What justification can there be for turning down help to reduce NHS waiting lists?
This summer I spent a week living in a hospital in Basingstoke as my mum underwent life-saving cancer surgery. There was no option to have the operation in Scotland, so we both travelled down for the procedure as well as for a number of pre-op consultations, flying first to Southampton and then catching trains and Ubers to Basingstoke and North Hampshire Hospital. While the trips south took a huge physical and emotional toll on us both, the other option, death, was no option at all.
There are currently hundreds of thousands of Scots on waiting lists. Those figures include those waiting to be seen as a new outpatient or admitted for treatment as an inpatient or day case. While the majority are likely to be less serious cases, there are nevertheless many thousands of people who would welcome the opportunity to travel elsewhere in the UK if it meant speeding up their treatment.
Around the same time as my mum was going under the surgeon’s knife, the then English health secretary Steve Barclay was inviting his counterparts from Scotland and Wales to discuss ways of cutting the backlogs. It has subsequently emerged that he offered to take Scottish NHS patients into English hospitals to help reduce waiting times north of the border, an invitation apparently flatly declined by health secretary Michael Matheson.
It’s hard not to be cynical about the motives of the UK Government. Barclay, who has since been replaced with Victoria Atkins, clearly knew how it would look if an SNP-led government accepted help from its Tory counterpart. But if the offer was genuine, then what possible justification can Matheson have for refusing it?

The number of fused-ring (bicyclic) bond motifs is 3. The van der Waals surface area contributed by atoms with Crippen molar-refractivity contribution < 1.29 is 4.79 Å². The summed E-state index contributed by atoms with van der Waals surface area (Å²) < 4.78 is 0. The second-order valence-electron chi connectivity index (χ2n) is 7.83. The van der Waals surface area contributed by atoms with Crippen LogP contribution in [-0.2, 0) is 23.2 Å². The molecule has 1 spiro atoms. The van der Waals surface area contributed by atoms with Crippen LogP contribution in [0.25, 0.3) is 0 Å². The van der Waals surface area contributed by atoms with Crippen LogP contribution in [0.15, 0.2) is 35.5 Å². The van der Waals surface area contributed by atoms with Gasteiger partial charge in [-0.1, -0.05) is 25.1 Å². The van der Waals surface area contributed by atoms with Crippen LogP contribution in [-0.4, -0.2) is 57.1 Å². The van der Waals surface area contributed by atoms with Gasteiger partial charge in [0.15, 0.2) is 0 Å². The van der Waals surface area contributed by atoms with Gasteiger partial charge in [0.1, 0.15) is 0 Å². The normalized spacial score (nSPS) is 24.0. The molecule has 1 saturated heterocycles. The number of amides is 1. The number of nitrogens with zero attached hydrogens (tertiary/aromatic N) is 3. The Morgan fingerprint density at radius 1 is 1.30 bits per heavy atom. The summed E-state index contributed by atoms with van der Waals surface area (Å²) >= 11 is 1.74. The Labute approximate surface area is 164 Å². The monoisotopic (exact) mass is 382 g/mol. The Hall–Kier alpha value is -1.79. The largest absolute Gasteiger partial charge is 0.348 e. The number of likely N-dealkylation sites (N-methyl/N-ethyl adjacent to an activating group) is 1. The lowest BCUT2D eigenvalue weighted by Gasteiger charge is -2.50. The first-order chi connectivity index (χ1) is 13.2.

According to figures from Public Health Scotland, there are currently more than 525,000 ongoing waits for outpatient appointments – up by nearly 270,000 since March 2020. There are a further 151,000 waits for inpatient or day admissions and yet another 151,000 waiting for diagnostic tests. Some patients may be waiting on more than one of these lists.
Recently another family member was told that after finding a lump on her breast, she would have to wait six months for an appointment to get it checked out by a specialist. Luckily for her, she had access to private medical care which allowed her to get it seen to straight away and allay fears that it was anything too serious. Most people will not be in this situation – a lump left unchecked for six months could make a resulting cancer diagnosis more difficult to treat, not to mention the anguish and worry of waiting for the appointment.
As this case shows, the government has effectively created a two-tier health system due to its own incompetence. Those with the means will pay for private care while those without will suffer reduced health outcomes based on interminable waits as more and more people join the queue every day.
Matheson hasn’t had his problems to seek. Quite apart from the challenges facing the NHS as we head into another winter, he has had to fend off questions over an iPad roaming bill for £11,000 – a scandal he should have resigned over. But if he turned down a genuine offer of help that would have seen hundreds if not thousands of Scots treated quicker, then that is truly unforgivable.
Figures obtained by Scottish Labour and raised at First Minister’s Questions show that more than 24,500 people died last year while on an NHS waiting list. While it would be a push to describe my mum as lucky, she is nevertheless still here. There are many others who never got the chance.